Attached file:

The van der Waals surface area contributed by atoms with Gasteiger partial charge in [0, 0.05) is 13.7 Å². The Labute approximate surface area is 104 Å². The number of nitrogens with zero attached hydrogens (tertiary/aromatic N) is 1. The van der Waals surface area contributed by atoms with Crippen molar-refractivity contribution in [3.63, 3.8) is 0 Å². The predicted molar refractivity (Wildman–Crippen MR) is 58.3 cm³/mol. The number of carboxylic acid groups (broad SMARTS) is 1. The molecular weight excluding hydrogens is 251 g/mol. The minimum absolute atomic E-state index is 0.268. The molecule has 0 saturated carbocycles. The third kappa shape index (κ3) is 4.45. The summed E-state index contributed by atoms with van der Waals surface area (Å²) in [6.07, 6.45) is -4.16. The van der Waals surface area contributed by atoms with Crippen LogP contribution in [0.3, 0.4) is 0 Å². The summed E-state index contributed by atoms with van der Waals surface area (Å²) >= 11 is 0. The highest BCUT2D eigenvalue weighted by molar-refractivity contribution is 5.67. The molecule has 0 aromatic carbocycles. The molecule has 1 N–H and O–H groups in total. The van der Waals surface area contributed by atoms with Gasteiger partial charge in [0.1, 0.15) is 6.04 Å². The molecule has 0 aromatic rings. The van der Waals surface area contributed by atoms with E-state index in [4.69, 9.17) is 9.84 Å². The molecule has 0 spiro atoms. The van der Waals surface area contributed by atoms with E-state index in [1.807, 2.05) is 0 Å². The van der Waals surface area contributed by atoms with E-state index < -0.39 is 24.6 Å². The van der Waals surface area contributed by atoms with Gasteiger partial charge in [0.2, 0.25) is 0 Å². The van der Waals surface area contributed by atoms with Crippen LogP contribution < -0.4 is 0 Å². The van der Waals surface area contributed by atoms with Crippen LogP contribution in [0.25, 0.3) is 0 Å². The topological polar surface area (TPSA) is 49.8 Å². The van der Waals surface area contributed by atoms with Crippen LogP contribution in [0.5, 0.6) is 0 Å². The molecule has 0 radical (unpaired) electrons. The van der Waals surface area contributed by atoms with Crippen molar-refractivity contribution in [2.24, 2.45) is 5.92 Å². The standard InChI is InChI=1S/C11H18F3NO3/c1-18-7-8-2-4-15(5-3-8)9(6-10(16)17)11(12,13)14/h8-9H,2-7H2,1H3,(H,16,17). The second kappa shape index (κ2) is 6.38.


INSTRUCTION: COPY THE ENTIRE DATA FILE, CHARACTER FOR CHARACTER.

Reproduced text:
The van der Waals surface area contributed by atoms with Gasteiger partial charge in [0, 0.05) is 13.7 Å². The Labute approximate surface area is 104 Å². The number of nitrogens with zero attached hydrogens (tertiary/aromatic N) is 1. The van der Waals surface area contributed by atoms with Crippen molar-refractivity contribution in [3.63, 3.8) is 0 Å². The predicted molar refractivity (Wildman–Crippen MR) is 58.3 cm³/mol. The number of carboxylic acid groups (broad SMARTS) is 1. The molecular weight excluding hydrogens is 251 g/mol. The minimum absolute atomic E-state index is 0.268. The molecule has 0 saturated carbocycles. The third kappa shape index (κ3) is 4.45. The summed E-state index contributed by atoms with van der Waals surface area (Å²) in [6.07, 6.45) is -4.16. The van der Waals surface area contributed by atoms with Crippen LogP contribution in [0.3, 0.4) is 0 Å². The summed E-state index contributed by atoms with van der Waals surface area (Å²) >= 11 is 0. The highest BCUT2D eigenvalue weighted by molar-refractivity contribution is 5.67. The molecule has 0 aromatic carbocycles. The molecule has 1 N–H and O–H groups in total. The van der Waals surface area contributed by atoms with Gasteiger partial charge in [0.1, 0.15) is 6.04 Å². The molecule has 0 aromatic rings. The van der Waals surface area contributed by atoms with E-state index in [4.69, 9.17) is 9.84 Å². The molecule has 0 spiro atoms. The van der Waals surface area contributed by atoms with E-state index in [1.807, 2.05) is 0 Å². The van der Waals surface area contributed by atoms with E-state index < -0.39 is 24.6 Å². The van der Waals surface area contributed by atoms with Gasteiger partial charge in [0.2, 0.25) is 0 Å². The van der Waals surface area contributed by atoms with Crippen LogP contribution < -0.4 is 0 Å². The van der Waals surface area contributed by atoms with Crippen LogP contribution in [0.25, 0.3) is 0 Å². The topological polar surface area (TPSA) is 49.8 Å². The van der Waals surface area contributed by atoms with Crippen LogP contribution in [0.5, 0.6) is 0 Å². The molecule has 0 radical (unpaired) electrons. The van der Waals surface area contributed by atoms with Crippen molar-refractivity contribution in [2.24, 2.45) is 5.92 Å². The standard InChI is InChI=1S/C11H18F3NO3/c1-18-7-8-2-4-15(5-3-8)9(6-10(16)17)11(12,13)14/h8-9H,2-7H2,1H3,(H,16,17). The second kappa shape index (κ2) is 6.38.